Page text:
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Sporting Person: DEARING, PAUL, Hockey
Dearing, Paul
Type Sporting Person
Person Details DEARING, PAUL
Sport Details Hockey
Member of the Sporting Hall of Fame Yes
Biography Paul Dearing, one of four boys, was born in the harbour side suburb of Carrington on March 2, 1942. Paul did well in whatever sport he tackled in Primary School, especially running. In 1952 a former Australian hockey player, Ray Wright, visited Carrington Primary School with the express purpose of recruiting boys to join Northern Suburbs Hockey Club. Paul and his schoolmates met at Connolly Park after school where Ray taught them the basics of hockey, including the safe way to play. Paul's family, like many in those times didn't have money to spare for their sporting gear, so Paul's first hockey stick was a branch that was ripped from his Grandmother's nectarine tree and his twin brother Barry used their mother's wooden copper stick.
Paul and his brother Barry quickly adapted to the game of hockey, commencing in the Under 13 Junior Grade with Paul playing in the forward line. Paul's debut as goalkeeper was initiated by the regular goalkeeper breaking his leg, Paul volunteered to don the goalkeeping pads. So commenced his lengthy career between the posts.
The whole Dearing family was involved in hockey, his parents watching each match as well as travelling all over the state for carnivals and representative games. Fund raising was time consuming too with his mum's scones and pies gaining a well-deserved popularity.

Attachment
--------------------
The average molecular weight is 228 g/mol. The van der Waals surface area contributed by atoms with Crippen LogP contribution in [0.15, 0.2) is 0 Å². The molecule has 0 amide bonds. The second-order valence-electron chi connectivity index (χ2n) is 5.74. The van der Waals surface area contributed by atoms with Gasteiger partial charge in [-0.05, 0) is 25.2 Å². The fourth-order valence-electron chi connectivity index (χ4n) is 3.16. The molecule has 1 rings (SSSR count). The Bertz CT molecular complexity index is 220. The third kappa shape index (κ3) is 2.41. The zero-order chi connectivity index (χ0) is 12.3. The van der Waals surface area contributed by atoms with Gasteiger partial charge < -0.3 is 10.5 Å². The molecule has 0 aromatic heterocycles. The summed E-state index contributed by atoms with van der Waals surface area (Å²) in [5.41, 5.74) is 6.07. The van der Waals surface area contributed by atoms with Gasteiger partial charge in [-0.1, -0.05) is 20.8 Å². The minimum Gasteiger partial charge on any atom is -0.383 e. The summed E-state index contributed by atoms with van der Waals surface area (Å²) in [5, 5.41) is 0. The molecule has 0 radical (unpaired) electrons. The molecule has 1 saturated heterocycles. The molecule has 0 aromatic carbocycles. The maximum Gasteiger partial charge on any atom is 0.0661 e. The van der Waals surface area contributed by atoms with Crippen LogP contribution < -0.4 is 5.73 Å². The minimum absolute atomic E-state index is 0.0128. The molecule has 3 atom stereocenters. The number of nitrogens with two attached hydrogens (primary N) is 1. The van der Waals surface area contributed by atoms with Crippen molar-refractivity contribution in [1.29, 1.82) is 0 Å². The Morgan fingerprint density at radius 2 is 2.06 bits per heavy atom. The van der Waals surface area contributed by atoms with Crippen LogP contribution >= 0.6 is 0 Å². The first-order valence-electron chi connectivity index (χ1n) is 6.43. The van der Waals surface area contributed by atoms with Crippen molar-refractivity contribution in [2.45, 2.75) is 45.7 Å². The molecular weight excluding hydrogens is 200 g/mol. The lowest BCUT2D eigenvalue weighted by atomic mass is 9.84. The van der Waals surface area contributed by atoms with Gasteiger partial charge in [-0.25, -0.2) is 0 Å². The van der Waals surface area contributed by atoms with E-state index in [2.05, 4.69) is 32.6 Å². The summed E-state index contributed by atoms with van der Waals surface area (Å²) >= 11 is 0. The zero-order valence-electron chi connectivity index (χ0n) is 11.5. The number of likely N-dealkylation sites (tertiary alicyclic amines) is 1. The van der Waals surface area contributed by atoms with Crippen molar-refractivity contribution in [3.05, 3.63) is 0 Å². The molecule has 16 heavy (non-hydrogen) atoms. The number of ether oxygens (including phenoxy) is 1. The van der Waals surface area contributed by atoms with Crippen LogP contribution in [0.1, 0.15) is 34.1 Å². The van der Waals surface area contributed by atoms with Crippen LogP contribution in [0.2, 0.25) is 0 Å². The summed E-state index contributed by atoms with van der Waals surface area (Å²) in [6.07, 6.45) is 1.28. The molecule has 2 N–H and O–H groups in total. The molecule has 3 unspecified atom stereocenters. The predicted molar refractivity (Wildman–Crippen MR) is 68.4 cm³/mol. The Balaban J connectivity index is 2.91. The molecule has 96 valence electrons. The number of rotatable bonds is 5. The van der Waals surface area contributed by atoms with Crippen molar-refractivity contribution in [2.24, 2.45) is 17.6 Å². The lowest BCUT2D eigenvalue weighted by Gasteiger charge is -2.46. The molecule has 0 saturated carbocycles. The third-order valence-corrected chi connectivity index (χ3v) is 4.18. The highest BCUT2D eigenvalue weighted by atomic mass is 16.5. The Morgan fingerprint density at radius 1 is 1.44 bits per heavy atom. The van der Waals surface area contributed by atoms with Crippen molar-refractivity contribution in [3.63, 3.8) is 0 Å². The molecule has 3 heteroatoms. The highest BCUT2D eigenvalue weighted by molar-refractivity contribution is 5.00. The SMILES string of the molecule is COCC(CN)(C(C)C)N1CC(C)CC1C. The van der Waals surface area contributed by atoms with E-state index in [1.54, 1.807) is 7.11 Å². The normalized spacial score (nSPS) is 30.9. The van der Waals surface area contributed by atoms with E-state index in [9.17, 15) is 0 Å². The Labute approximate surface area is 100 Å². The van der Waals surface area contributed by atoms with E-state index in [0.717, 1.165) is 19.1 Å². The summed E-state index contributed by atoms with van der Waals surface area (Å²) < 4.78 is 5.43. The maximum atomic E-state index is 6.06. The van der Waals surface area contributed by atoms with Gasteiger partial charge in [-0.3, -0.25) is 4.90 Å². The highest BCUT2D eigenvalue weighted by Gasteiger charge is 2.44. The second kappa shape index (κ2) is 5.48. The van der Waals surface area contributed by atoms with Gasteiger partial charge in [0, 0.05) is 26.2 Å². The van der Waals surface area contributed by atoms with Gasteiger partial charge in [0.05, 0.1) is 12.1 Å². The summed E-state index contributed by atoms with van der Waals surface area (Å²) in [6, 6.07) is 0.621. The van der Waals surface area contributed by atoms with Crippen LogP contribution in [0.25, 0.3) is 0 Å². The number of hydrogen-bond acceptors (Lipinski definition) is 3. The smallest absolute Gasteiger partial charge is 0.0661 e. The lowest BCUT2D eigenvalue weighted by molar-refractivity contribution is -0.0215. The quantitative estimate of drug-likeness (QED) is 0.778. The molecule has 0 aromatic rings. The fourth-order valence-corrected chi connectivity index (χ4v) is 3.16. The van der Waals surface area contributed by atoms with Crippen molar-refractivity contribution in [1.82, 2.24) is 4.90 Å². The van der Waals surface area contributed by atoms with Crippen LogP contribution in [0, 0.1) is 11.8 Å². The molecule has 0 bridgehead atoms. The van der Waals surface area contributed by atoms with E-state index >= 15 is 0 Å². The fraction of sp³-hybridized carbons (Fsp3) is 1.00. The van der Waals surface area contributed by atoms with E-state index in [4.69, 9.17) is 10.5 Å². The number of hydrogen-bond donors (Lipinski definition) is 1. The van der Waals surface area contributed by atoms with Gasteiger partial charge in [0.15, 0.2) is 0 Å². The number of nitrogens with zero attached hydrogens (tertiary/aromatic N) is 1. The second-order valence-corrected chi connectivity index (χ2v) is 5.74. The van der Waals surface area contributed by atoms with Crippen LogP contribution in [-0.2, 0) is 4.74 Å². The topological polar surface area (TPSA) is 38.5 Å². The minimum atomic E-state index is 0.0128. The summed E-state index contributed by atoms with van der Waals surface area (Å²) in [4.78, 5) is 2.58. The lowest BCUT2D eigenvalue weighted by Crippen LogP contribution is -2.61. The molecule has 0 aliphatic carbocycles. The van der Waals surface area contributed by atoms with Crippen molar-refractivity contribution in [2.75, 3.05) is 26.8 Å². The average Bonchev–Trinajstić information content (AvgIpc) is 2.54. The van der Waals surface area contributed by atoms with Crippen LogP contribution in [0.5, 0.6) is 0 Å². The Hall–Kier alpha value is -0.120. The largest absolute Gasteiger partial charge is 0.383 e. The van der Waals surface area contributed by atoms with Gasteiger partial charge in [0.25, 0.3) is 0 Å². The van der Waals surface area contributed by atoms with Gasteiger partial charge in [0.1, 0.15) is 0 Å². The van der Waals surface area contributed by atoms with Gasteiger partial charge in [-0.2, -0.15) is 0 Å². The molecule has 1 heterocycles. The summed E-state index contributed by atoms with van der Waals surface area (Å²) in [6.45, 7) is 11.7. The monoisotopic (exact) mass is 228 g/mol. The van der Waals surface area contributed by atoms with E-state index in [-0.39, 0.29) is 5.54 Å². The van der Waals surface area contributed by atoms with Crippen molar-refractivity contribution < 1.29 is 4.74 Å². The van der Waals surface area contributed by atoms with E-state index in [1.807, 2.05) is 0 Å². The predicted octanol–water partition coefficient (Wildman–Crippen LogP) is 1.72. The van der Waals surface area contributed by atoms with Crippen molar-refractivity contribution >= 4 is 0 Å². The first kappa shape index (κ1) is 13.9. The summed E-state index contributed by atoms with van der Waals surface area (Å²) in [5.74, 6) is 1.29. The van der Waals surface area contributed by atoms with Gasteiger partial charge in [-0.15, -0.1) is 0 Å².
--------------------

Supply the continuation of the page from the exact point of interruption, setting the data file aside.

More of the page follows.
Once they were old enough Paul and Barry played senior grade hockey, so Saturdays were hectic. By the time Paul was in the Under 16 grade, his Saturdays consisted of playing in the goals on the junior match, playing in the forward line for the senior 2nd grade team and back in the goals for 1st grade.
Paul Dearing represented Australia from 1963 until 1972, culminating in 69 international caps. He was a regular pick in the New South Wales side when not on International duties and played with considerable energy and courage in a time before the development of modern protective gear and helmets for goal keepers. Paul regularly charged down some of the best corner hitters in the game, especially amongst the Dutch team.
Paul played for Australia at three consecutive Olympic Games, winning a Bronze medal at Tokyo in 1964, contesting for Gold at Mexico but taking home Silver in 1968 and finally competing in the 1972 Munich Olympics where he was selected as goalkeeper in the World team named after the competition concluded. Paul also played in the 1971 World Championships held in Barcelona.
Playing in the days before professionalism Paul had to rely on the generous support of the local hockey community to achieve his sporting aspirations while working as a plasterer and raising a young family. He repaid them by his commitment to bold and daring goalkeeping when representing City, State and Country. At the conclusion of the 1972 Australian Championships in Sydney, Paul announced his retirement from further State and Australian representation.
Since Paul's representative career he has coached many teams from local to state level and now umpires in the Newcastle competition. His three children all played hockey and one son, Stewart played for the national team.
Achievements STATE:
1957 to 1972 - New South Wales Representative
1964 - Olympic Games (Tokyo) Won Bronze Medal
1968 - Olympic Games (Mexico City) Won Silver Medal
1971 - Hockey World Cup (Barcelona)
1972 - Olympic Games (Munich) Named in World Team drawn from all competitors
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